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Impossible Aerospace Reveals Air Support, A Drone Solution for Public Safety Agencies that Could Support COVID-19 Containment Efforts

BY Zacc Dukowitz
26 March 2020

U.S.-based Impossible Aerospace just announced the release of Air Support, a drone that can be stationed on a rooftop and deployed as needed in response to 911 calls.

According to Impossible Aerospace, Air Support will allow cities to respond to emergencies “ten times faster than they ever have before.”

When a 911 call comes in, Air Support’s drone is deployed and controlled remotely from a command center. It flies to the scene of the incident and hovers there, providing real-time visual data for first responders who are en route.

Photo credit: Impossible Aerospace

In a promotional video (shown below) Impossible Aerospace depicts the drone not just relaying visual information but also pursuing potential criminals, shining a spotlight on a man running at night to help law enforcement see and apprehend him.

Here are the components that come with Impossible Air Support:

  • UAS. Drone comes with bright lights, loudspeaker, and the ability to carry emergency supplies on board.
  • Command center. Provides real-time situational information to police, firefighters, and other first responders to prepare them for what to expect when they arrive at a scene.
  • Training and ongoing servicing. This kind of product is going to need support, training, and ongoing maintenance, and IA has built these into the offering.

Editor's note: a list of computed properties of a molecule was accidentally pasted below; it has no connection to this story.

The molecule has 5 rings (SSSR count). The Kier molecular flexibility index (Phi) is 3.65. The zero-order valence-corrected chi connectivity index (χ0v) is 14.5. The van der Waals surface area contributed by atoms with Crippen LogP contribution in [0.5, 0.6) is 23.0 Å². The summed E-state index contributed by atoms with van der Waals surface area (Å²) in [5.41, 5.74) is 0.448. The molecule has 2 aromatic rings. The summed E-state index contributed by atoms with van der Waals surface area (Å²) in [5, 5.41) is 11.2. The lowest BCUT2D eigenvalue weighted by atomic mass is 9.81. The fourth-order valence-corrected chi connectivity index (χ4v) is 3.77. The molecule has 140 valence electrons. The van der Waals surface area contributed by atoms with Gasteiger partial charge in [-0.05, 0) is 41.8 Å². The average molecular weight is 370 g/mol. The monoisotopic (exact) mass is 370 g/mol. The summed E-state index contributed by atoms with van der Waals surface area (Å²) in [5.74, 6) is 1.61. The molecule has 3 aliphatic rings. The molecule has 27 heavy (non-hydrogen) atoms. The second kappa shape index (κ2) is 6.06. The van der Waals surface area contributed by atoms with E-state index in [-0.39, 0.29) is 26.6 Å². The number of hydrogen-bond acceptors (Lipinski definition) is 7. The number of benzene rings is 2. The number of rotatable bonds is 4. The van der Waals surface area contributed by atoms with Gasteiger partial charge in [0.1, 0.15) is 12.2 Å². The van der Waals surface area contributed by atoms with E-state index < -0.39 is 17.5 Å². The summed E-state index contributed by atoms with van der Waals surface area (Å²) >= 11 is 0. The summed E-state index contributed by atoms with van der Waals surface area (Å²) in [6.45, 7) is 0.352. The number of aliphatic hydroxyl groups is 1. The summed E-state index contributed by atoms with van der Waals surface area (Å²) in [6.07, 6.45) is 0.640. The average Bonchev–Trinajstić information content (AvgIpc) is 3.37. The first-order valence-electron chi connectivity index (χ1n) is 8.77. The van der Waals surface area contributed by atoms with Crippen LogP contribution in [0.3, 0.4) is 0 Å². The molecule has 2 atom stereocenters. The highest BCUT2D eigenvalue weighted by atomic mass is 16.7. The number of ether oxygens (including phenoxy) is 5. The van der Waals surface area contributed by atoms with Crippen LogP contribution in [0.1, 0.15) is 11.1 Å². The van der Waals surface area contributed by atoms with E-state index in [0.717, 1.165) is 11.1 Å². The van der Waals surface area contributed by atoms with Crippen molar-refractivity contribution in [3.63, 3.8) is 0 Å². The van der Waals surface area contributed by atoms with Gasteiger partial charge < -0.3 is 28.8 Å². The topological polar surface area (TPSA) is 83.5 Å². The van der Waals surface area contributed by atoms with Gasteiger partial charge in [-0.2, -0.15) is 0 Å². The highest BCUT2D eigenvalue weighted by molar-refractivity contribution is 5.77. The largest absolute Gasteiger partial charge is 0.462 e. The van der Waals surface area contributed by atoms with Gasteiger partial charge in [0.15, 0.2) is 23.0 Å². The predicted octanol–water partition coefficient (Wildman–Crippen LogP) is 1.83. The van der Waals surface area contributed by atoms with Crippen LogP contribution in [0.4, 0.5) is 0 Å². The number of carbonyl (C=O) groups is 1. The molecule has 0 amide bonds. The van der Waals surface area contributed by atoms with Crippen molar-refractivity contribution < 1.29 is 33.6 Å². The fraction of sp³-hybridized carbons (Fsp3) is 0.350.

• FAA compliance paperwork. Impossible Aerospace says “We take care of the FAA.” We’re not sure exactly what this means, but it sounds like the company may provide support to navigate COA/Part 107 decision-making and related regulatory hurdles to help public safety agencies incorporate drones into their work.

According to Impossible Aerospace, Air Support is already being used by public safety agencies in California, where it is “in the early phases of deployment.”

Impossible Air Support

Impossible Aerospace’s Public Safety Agency Work

Impossible Aerospace has been creating UAS solutions for public safety agencies for a while now. One of its most notable contributions has been the creation of drones with record-breaking flight times (its US-1 drone has a battery life of 75 minutes).

Longer flight times have several potential use cases throughout the drone industry. For Impossible Aerospace, the focus has been on ways that longer battery life can help in public safety scenarios such as standoffs, monitoring ongoing fires, or searching for people lost in the wilderness, just to name a few.

Photo credit: Impossible Aerospace

Last year, police in Cambell, CA used the Impossible Aerospace’s US-1 drone during a prolonged standoff.

The drone provided crucial visual data that helped diffuse the situation without any loss of life. Learn more about the standoff and how the US-1 helped.

COVID-19, Impossible Aerospace, and the Looming Ban on Chinese Drones

Right now could be Impossible Aerospace’s moment.